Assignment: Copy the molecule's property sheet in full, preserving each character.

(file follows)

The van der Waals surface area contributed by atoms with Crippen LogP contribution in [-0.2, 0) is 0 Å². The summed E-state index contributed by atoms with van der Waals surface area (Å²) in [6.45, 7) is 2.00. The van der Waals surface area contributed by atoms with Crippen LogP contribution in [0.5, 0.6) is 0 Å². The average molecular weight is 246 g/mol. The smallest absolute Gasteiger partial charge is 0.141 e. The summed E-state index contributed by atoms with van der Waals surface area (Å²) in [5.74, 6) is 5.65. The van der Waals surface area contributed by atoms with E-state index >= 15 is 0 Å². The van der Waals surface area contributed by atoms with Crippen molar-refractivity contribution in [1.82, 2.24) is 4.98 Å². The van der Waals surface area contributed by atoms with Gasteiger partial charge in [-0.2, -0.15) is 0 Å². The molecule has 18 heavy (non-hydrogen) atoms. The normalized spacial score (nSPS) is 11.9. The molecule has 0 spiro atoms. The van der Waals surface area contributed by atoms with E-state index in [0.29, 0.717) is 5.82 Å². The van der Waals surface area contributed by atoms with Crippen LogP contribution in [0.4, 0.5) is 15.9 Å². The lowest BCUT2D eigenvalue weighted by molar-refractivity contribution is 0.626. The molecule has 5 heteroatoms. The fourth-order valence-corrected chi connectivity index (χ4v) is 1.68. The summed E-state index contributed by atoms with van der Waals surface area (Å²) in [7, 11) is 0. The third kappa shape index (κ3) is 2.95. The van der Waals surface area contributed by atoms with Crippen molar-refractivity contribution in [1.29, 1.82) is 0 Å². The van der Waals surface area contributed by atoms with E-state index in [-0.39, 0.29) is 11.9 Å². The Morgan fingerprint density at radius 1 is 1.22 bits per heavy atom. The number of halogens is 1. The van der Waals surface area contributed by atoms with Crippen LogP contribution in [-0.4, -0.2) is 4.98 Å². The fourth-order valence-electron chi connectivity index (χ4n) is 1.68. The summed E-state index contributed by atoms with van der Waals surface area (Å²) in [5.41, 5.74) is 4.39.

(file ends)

The van der Waals surface area contributed by atoms with Crippen LogP contribution in [-0.2, 0) is 0 Å². The summed E-state index contributed by atoms with van der Waals surface area (Å²) in [6.45, 7) is 2.00. The van der Waals surface area contributed by atoms with Crippen LogP contribution in [0.5, 0.6) is 0 Å². The average molecular weight is 246 g/mol. The smallest absolute Gasteiger partial charge is 0.141 e. The summed E-state index contributed by atoms with van der Waals surface area (Å²) in [5.74, 6) is 5.65. The van der Waals surface area contributed by atoms with E-state index >= 15 is 0 Å². The van der Waals surface area contributed by atoms with Crippen molar-refractivity contribution in [1.82, 2.24) is 4.98 Å². The van der Waals surface area contributed by atoms with Gasteiger partial charge in [-0.2, -0.15) is 0 Å². The molecule has 18 heavy (non-hydrogen) atoms. The normalized spacial score (nSPS) is 11.9. The molecule has 0 spiro atoms. The van der Waals surface area contributed by atoms with E-state index in [0.29, 0.717) is 5.82 Å². The van der Waals surface area contributed by atoms with Crippen LogP contribution in [0.4, 0.5) is 15.9 Å². The lowest BCUT2D eigenvalue weighted by molar-refractivity contribution is 0.626. The molecule has 5 heteroatoms. The fourth-order valence-corrected chi connectivity index (χ4v) is 1.68. The summed E-state index contributed by atoms with van der Waals surface area (Å²) in [7, 11) is 0. The third kappa shape index (κ3) is 2.95. The van der Waals surface area contributed by atoms with Crippen molar-refractivity contribution in [1.29, 1.82) is 0 Å². The van der Waals surface area contributed by atoms with E-state index in [-0.39, 0.29) is 11.9 Å². The Morgan fingerprint density at radius 1 is 1.22 bits per heavy atom. The number of halogens is 1. The van der Waals surface area contributed by atoms with Crippen LogP contribution in [-0.4, -0.2) is 4.98 Å². The fourth-order valence-electron chi connectivity index (χ4n) is 1.68. The summed E-state index contributed by atoms with van der Waals surface area (Å²) in [5.41, 5.74) is 4.39.